Listing the 12 channels and assigning all aspects of a patient’s presentation to all of the channels they could possibly by related to.
Identifying the qualities/symptoms that are the grossest thing in the room.

Including these 3 pieces in your case presentation will help you and us better see your patient through Saam eyes.

From what you have written, SI+ would have been my first treatment for her. Dizziness is a windy condition. Windy conditions are often treated well by SI+. She has plenty of Kidney excess. Toby’s teacher taught that small boned+thin+dizzy means SI+. Extra points if she is pretty. We know she is thin and dizzy. Please let us know if she is small boned.

I hope this helps.

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Kristin,
thanks for the case format guidance. It looks super helpful. I will use it for future posts and will spend some time poking around this forum to learn its ways.

I’m rethinking the GB excess. she’s definitely not volatile, the anger is more like a frustration that lead to rumination and irritability.

The only thing I can think of is she was on day 2 of her cycle; she also went running that morning and had an urgent BM during the run (this had not happened in a few weeks). So maybe the lack of holding/stabilizing in the lower warmer was a trigger for the wind to rise up (?). Since she’s not had vertigo in a while, it’s easy for me to link the treatment with vertigo.

re: being small boned, it’s a new clinical concept that I need to pay attention to. Her bones match her thin frame; even though not disproportionately small, yes I’ll call her small boned.

I never would have thought this would be legit phrase for us to say. but yes, she gets the extra points!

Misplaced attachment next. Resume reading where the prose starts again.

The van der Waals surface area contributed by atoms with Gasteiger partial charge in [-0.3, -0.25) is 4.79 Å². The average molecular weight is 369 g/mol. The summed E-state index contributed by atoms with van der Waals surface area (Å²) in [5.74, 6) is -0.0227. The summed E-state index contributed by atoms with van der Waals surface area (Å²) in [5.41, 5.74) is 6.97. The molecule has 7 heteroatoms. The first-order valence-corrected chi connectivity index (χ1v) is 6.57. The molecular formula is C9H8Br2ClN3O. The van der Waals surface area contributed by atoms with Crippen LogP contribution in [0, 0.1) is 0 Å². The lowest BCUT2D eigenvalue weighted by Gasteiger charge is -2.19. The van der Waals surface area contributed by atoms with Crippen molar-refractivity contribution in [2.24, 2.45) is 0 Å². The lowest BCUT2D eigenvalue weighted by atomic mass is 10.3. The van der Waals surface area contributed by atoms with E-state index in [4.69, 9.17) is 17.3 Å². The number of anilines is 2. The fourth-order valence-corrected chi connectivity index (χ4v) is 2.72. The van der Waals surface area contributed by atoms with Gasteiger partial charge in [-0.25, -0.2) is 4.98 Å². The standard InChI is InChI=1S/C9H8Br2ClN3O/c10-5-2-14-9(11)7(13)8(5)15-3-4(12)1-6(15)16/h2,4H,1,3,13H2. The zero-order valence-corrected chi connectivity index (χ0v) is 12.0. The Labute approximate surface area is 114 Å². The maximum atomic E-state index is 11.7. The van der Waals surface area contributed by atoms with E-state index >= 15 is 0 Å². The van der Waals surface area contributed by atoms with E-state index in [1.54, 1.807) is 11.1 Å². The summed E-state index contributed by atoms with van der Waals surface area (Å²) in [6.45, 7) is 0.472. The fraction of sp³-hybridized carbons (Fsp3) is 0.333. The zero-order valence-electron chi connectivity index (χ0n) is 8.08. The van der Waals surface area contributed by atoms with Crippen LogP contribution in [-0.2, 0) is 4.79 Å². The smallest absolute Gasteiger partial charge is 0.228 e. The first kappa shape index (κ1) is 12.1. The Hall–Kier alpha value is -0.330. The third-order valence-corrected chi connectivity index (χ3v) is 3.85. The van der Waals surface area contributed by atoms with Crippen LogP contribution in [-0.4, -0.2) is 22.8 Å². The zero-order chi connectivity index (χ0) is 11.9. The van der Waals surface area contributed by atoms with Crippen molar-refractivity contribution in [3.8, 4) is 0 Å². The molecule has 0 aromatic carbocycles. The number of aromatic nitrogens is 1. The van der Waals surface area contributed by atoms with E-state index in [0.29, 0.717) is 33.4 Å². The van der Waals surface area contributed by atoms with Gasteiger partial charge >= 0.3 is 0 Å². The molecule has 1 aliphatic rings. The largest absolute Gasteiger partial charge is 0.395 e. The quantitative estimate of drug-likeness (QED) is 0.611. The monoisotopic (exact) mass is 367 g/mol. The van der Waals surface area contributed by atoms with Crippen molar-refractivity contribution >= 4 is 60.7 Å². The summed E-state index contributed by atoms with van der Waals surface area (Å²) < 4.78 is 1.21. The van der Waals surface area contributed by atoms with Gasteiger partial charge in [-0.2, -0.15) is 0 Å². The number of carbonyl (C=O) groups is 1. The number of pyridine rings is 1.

So it sounds like SI+ would have been most helpful, if her current chief complaint is dizziness. I’m going to call her to come back in for a treatment next week. She did settle quite well on the table and felt good after the treatment. Do you think that doing R SI+ for the next tx would be correct? It doesn’t feel right to do GB+ to “correct” the last tx.

thanks so much for your help.

Sitting with your case longer, it doesn’t seem right to use GB+ next.

Based on small boned+thin+ dizzy with extra points for pretty, she is a great candidate for SI+.

My own curiosity, which needs to be run by Toby, is that if she really needs SI+ and you top off P+, perhaps the rooting of P+ further pushes on her overconsolidated K excess. Even though P doesn’t counterbalance SI+, there is a still too much down and in on a system that needs dynamic movement.

If a patient has an iffy reaction to a treatment, I make a note at the top of the chart in red so that it stays on my radar.

Clinical decision making based on beauty and grooming takes some getting used to. Here are some examples of my cases that were all guided by the look.
A usually well put together lady came in 2 weeks ago and her hair was all wrong. Time to do K+. There were other signs too but the hair was such a big pointer.
A handsome 85 year old man with UB 27 area pain: He had dyed his thick mane of hair sometime in the recent past. Sure he had 1-2 inches of roots but even so, the hair was the grossest thing in the room and reduced concerns about using SI+ in an 85 year old.
By contrast, a 16 year old girl with average symmetry had zero interest in grooming and clothes. K+ helped her sooo much with her neck pain and basketball related breathing problems.

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Kristin, thanks for offering so many gems here.

I’ll do that this week and report back!

I read in another thread the same gem from Toby’s teacher. It brings up the question of what “small boned” actually means. I typically think of KD excess types, those beautiful fertile people, as having strong bone structure: high cheekbones, strong wide jaw, not willowy. Their heads and rib cages look proportional to the rest of the body. Whereas KD xu types would have the thin jawline with a small head, often tiny ribcage (this is my experience with quite a few women with fertility issues). So how does “small boned”, get to be part of this KD excess gem?

You specifically mentioned this is in women. So… a small-boned, thin, pretty, dizzy woman calls to mind a fragile bird-like creature who is vulnerable. My feminist self hates thinking along this line, but is that like a patriarchal archetype of of a desirable woman, who, though not constitutionally strong and hearty like a typical KD excess type, is a maiden worth rescuing?